general feeling of dissatisfaction with Tatar rule wiiicli was rife in 
China ; and not long afterwards he saw his opportunity and carried 
out a successful insurrection in Nan-king. His fame as a leader 
spread, and the rebel army increased in size and efficiency. The 
insurgents took Peking, whence the worthlass Shun-te had fied, and 



A Minister of Slate in effigy 
standintE attentive to wait on the 
v/ialies of hig departed Emperor. 


The Wonders of the World 

in 1366 Choo ascended the Imperial Throne 
under the title of Tai-Tsoo, and founded 
the Ming, or " Bright " Dynasty, which 
endured in power for three centuries. 

The tombs of many of the Ming 
Emperors are situated forty miles north of 
Peking, and form one of the best-known 

sights of China. 

Entering bj' a magnifi- 

cent Pai-low of five gateways in white 
marble, the visitor passes through the 
dromos, nearly a mile long, where thirty- 
two colossal figures are ranged in pairs on 
either side of the roadway. Some are 
human, some are figures of camels, griffins, 
or elephants. There are thirteen tombs 
ranged round the base of a hill, and they 
extend for several miles. Each is simply a 
huge mound of earth about half a mile in 
circuit, with a crenellated retaining wall, 
twenty feet high, at the base. There is no 
entrance to the mounds, nor is there any- 
thing to mark the exact spot of burial of 
their occupants. 

Giant Bambccs, Ceylcn. - Nature has 
run riot in Ceylon. The island is like 
a vast forest rising out of the sea, 
and as the traveller approaches b}- the 
water it is impossible to see the earth 
tor the lavish growth upon it. 

This wealth of natural beauty finds its 
highest expression in the Government 
Botanical Gardens of Peradeniya, at 
Kandy. The entrance is through an 
avenue of india-rubber trees towering one 
hundred feet into the air, with huge roots 
creeping like snakes about the earth below. 
The gardens swarm with squirrels and 
tropical birds, humming-birds flash like 
jewels about the flowers, as evening falls 
the leathern flying foxes play in the trees. 
M. Chevrillon, the French traveller, has written this eulogy of the beauties of the place : 
" One can walk for many leagues in this place, meeting no human being, yet still conscious of a 
certain order, lines and plan in this marvellous wild garden. There are wide lawns where tropical 
plants can grow freely and attain their full size : there are ferns of improbable hues, blue ferns as 
subtle as vapours : there are leaves as delicate as dream vegetation — green lace like a cobweb, 
varieties of Adiantum, the hair, not of maidens, but of very fairies. And at last I reach the 
triumph, the apotheosis, so to speak, of the island's vegetation. On the edge of tlie gardens, 
beside the slow-moving, yellowish waters of a stream, there is a sheaf of bamboos one hundred 
feet in circuit. They are crowded together, smothering each other, each one as large as a 

Copyt'i'jht photo by'\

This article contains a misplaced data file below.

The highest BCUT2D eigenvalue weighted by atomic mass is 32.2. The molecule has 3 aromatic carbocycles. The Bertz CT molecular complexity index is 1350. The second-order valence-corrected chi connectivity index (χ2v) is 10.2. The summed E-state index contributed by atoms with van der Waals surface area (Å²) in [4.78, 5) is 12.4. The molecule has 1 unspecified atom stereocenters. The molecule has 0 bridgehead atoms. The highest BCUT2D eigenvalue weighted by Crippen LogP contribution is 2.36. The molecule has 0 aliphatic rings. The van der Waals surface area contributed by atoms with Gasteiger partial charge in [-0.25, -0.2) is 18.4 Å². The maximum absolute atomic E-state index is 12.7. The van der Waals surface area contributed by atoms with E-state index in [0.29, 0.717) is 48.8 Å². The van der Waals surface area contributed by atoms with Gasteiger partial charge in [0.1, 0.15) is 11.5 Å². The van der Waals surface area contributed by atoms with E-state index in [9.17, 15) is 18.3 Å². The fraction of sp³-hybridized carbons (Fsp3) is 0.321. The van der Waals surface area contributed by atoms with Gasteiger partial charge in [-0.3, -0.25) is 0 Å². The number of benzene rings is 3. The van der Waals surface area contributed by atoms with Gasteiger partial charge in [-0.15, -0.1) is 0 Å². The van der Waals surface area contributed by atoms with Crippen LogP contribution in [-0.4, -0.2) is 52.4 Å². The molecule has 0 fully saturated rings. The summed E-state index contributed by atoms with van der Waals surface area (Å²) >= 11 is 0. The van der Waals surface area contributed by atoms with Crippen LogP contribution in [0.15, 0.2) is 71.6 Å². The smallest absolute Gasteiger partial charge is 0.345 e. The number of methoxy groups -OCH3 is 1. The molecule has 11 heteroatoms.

Another figure ir 
that mount guard 
departed Emperors. 

the dromo! 
n the dromos 

One of the colossal stone warriors 
avenue, over the spirits of 

i'hotni \ and 1 I'y //. ''. Wtnt^ Co., Lon.l-m.] 


There ore (wo ccmcteric* of the Mine Dynaaty. one at Nan-king and the other forty milet north of Pckinic. Each 

is npproachcd by a dromoa, or avenue, of colosani atone fieurca repreacnline mtniatcra of atate, warriors and animala. At 

PcUinR theac figurea number thirly-two. ranucd in pairs either aide of ihc roadway lor a diatnnce of a mile 1 Key vary 
from ten to fifteen feet in heittht 


The Wonders of the World 

European tree. The hard stems, bluish and 
glossy, in joints two feet long, perfectly round, 
are gorged with water. They grow so crowded 
that only the outer stems are visible : the 
others, covered and repressed, spring straight 
up in darkness ; at the height of one hundred 
feet they separate with a supple move- 
ment, spread apart in the form of a vase, 
and are lost in a great rustling mass of dark 

M. Chevrillon might have said even more than 
he has. One specimen of the Dendrocalamus 
giganteus, which ultimately attained the height 
of 125 feet, was observed carefully and was 
proved to have grown thirtv-six inches in 
twenty-four hours. 

The Taj Mahal, Agra. — There is no traveller 
whose pulse does not quicken as he turns in 
through the dark red gateway a mile outside 
the modern city of Agra and at last catches 
sight of the famous Taj. By common consent 
the tomb of Shah Jehan's loved wife is the goal 
and centre of Indian travelling. 

Nor is this to be wondered at ; for after the 
last word of praise and appreciation of the Taj 
as a building has been said, there is something more, something greater about it still. That 
which perhaps weighs heaviest in our estimation and lives longest in our memories is that side 
of it which photographs cannot give. Surely the dullest of visitors must be impressed by the 
mere fact that the Taj stands, as nothing else in the world stands, for the great and lasting devotion 
of a man for a woman. Remember that it was erected in eternal honour of a woman at a time 
when women were regarded as little but the playthings of their owners, and by tlie disciple of